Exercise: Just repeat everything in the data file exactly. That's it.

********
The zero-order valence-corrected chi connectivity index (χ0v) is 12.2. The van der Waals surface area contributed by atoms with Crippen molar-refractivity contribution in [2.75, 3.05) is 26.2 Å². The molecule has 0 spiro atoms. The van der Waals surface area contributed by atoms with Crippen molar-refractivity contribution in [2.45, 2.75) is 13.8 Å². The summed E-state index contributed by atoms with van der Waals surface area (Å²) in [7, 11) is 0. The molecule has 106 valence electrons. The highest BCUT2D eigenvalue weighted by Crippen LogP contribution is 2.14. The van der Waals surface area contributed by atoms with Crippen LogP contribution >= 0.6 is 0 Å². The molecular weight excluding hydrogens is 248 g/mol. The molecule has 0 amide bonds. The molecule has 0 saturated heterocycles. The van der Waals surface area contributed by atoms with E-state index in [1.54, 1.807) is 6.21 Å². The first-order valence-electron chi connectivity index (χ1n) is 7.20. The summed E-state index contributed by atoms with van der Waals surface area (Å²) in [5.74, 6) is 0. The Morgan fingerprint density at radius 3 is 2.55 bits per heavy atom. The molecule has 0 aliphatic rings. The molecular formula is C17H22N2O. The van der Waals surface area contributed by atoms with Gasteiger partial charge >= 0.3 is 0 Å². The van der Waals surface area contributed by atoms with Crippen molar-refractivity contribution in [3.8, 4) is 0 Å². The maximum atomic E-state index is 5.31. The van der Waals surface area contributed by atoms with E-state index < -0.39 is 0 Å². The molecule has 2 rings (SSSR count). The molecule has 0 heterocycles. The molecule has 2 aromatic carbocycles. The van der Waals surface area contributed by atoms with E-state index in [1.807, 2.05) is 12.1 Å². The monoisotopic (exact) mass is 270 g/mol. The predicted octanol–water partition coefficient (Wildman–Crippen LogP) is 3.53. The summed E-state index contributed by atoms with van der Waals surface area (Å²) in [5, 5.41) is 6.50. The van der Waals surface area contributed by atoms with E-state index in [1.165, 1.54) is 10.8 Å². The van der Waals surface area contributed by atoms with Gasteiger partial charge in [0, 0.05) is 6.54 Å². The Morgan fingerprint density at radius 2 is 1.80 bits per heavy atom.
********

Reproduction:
The zero-order valence-corrected chi connectivity index (χ0v) is 12.2. The van der Waals surface area contributed by atoms with Crippen molar-refractivity contribution in [2.75, 3.05) is 26.2 Å². The molecule has 0 spiro atoms. The van der Waals surface area contributed by atoms with Crippen molar-refractivity contribution in [2.45, 2.75) is 13.8 Å². The summed E-state index contributed by atoms with van der Waals surface area (Å²) in [7, 11) is 0. The molecule has 106 valence electrons. The highest BCUT2D eigenvalue weighted by Crippen LogP contribution is 2.14. The van der Waals surface area contributed by atoms with Crippen LogP contribution >= 0.6 is 0 Å². The molecular weight excluding hydrogens is 248 g/mol. The molecule has 0 amide bonds. The molecule has 0 saturated heterocycles. The van der Waals surface area contributed by atoms with E-state index in [1.54, 1.807) is 6.21 Å². The first-order valence-electron chi connectivity index (χ1n) is 7.20. The summed E-state index contributed by atoms with van der Waals surface area (Å²) in [5.74, 6) is 0. The Morgan fingerprint density at radius 3 is 2.55 bits per heavy atom. The molecule has 0 aliphatic rings. The molecular formula is C17H22N2O. The van der Waals surface area contributed by atoms with Gasteiger partial charge >= 0.3 is 0 Å². The van der Waals surface area contributed by atoms with Crippen molar-refractivity contribution in [3.8, 4) is 0 Å². The maximum atomic E-state index is 5.31. The van der Waals surface area contributed by atoms with E-state index < -0.39 is 0 Å². The molecule has 2 rings (SSSR count). The molecule has 0 heterocycles. The molecule has 2 aromatic carbocycles. The van der Waals surface area contributed by atoms with E-state index in [1.807, 2.05) is 12.1 Å². The monoisotopic (exact) mass is 270 g/mol. The predicted octanol–water partition coefficient (Wildman–Crippen LogP) is 3.53. The summed E-state index contributed by atoms with van der Waals surface area (Å²) in [5, 5.41) is 6.50. The van der Waals surface area contributed by atoms with E-state index in [1.165, 1.54) is 10.8 Å². The van der Waals surface area contributed by atoms with Gasteiger partial charge in [0, 0.05) is 6.54 Å². The Morgan fingerprint density at radius 2 is 1.80 bits per heavy atom.